Next stop, Gardnerville Station
April 11, 2014
A project to convert the former Eagle Gas station into a visitors’ center will receive another infusion of grant money.
Town Manager Tom Dallaire said the town was approved for an $88,700 Community Development Block Grant, which will help pay to pull the gas tanks out of the ground.
“Douglas County received recommendations to fund both the applications that were submitted,” Dallaire said. “The CDBG selection committee is recommending to the governor that the town’s request through the county is going to be awarded once the governor signs all the paperwork.”
Dallaire said that if there isn’t any contamination from the heating oil tank underneath the gas station’s main fuel tanks the money will be sufficient to pull them and remove the canopy.
The grant will also go to pay an architect to consult on a plan for the building so the town will have an idea of what is needed to go back for other grant funding.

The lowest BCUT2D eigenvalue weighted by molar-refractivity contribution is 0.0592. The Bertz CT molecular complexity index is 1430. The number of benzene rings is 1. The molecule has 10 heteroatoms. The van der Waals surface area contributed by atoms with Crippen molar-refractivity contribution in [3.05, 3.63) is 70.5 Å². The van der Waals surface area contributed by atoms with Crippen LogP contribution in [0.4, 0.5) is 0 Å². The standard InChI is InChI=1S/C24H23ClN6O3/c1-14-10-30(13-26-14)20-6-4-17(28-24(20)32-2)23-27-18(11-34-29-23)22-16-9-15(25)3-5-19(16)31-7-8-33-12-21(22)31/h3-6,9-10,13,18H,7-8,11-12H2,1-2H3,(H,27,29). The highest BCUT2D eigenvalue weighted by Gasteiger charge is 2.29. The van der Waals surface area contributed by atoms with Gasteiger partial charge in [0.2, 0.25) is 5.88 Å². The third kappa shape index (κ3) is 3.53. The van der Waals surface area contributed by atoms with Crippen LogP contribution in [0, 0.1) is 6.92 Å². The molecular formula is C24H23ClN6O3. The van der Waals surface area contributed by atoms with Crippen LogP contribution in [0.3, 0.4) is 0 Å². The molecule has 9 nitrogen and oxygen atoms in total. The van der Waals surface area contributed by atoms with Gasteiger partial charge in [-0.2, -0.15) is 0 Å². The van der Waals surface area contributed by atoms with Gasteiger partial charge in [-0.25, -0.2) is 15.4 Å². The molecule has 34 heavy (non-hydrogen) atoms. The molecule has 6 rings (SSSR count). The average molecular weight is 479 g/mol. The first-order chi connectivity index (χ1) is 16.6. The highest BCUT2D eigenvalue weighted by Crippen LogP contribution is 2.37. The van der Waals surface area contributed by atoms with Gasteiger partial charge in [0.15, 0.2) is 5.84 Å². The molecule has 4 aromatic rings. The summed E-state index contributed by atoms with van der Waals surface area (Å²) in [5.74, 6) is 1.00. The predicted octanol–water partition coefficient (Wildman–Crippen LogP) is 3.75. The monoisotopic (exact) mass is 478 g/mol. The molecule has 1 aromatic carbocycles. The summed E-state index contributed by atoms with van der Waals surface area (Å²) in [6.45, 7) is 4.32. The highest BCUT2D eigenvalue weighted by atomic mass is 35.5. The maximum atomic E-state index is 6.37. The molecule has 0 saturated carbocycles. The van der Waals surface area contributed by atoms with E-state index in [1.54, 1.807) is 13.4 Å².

“It’s exciting to know that the county staff, county commissioners and the CDBG committee think this is a worthwhile project and are all supporting the town’s efforts,” he said.
Dallaire said his goal is to complete as much of the Eagle Gas project using grants.
In November, the town received a Brownsfield grant to pay for removing two oil tanks on the property, one for used motor oil and the other for fuel oil.
Meanwhile, town board vice chairman Lloyd Higuera said the town may officially name the site Gardnerville Station, in honor of the town’s founding in 1879 as a waystation between Western Nevada and the Mono County mines.
Built in 1961 by Virgil Condron at the site of a previous gas station, Gardnerville took over the property in June 2013 after no one would purchase it at a tax sale.
Plans are to replace the underground fuel tanks with flood control infrastructure that will drain water off the S curve in Gardnerville. The town plans to keep the building as a visitors’ center and headquarters for Main Street Gardnerville.
Other improvements planned for the site includes softening curve so that trucks can travel through without driving onto the sidewalk. Dallaire is working with the Nevada Department of Transportation on that project.